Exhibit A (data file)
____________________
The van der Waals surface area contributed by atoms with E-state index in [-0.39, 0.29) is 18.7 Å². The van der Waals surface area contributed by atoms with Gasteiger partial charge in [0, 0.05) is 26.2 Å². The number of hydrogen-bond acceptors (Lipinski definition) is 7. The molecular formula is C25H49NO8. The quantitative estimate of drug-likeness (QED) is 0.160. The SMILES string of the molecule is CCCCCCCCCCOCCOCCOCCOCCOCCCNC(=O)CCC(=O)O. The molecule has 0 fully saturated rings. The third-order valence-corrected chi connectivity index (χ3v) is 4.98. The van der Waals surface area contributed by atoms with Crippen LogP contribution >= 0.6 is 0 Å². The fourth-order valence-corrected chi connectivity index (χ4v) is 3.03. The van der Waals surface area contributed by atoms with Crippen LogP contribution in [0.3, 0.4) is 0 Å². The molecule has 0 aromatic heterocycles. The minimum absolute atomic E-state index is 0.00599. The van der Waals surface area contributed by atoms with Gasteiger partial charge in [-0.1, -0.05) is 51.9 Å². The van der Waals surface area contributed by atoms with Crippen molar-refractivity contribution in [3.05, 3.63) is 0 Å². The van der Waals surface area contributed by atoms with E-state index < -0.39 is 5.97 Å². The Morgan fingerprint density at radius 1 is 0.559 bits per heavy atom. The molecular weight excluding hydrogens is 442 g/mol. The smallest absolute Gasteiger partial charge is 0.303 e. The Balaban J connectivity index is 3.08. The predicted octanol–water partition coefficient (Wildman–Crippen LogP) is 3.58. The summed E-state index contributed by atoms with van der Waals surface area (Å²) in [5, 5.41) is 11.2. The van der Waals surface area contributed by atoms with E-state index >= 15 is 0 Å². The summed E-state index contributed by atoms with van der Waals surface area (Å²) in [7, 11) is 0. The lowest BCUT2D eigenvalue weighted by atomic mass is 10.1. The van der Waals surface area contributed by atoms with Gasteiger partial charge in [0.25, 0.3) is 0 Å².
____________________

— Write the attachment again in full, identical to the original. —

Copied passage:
The van der Waals surface area contributed by atoms with E-state index in [-0.39, 0.29) is 18.7 Å². The van der Waals surface area contributed by atoms with Gasteiger partial charge in [0, 0.05) is 26.2 Å². The number of hydrogen-bond acceptors (Lipinski definition) is 7. The molecular formula is C25H49NO8. The quantitative estimate of drug-likeness (QED) is 0.160. The SMILES string of the molecule is CCCCCCCCCCOCCOCCOCCOCCOCCCNC(=O)CCC(=O)O. The molecule has 0 fully saturated rings. The third-order valence-corrected chi connectivity index (χ3v) is 4.98. The van der Waals surface area contributed by atoms with Crippen LogP contribution >= 0.6 is 0 Å². The fourth-order valence-corrected chi connectivity index (χ4v) is 3.03. The van der Waals surface area contributed by atoms with Crippen LogP contribution in [0.3, 0.4) is 0 Å². The molecule has 0 aromatic heterocycles. The minimum absolute atomic E-state index is 0.00599. The van der Waals surface area contributed by atoms with Gasteiger partial charge in [-0.1, -0.05) is 51.9 Å². The van der Waals surface area contributed by atoms with Crippen molar-refractivity contribution in [3.05, 3.63) is 0 Å². The van der Waals surface area contributed by atoms with E-state index < -0.39 is 5.97 Å². The Morgan fingerprint density at radius 1 is 0.559 bits per heavy atom. The molecular weight excluding hydrogens is 442 g/mol. The smallest absolute Gasteiger partial charge is 0.303 e. The Balaban J connectivity index is 3.08. The predicted octanol–water partition coefficient (Wildman–Crippen LogP) is 3.58. The summed E-state index contributed by atoms with van der Waals surface area (Å²) in [5, 5.41) is 11.2. The van der Waals surface area contributed by atoms with E-state index >= 15 is 0 Å². The summed E-state index contributed by atoms with van der Waals surface area (Å²) in [7, 11) is 0. The lowest BCUT2D eigenvalue weighted by atomic mass is 10.1. The van der Waals surface area contributed by atoms with Gasteiger partial charge in [0.25, 0.3) is 0 Å².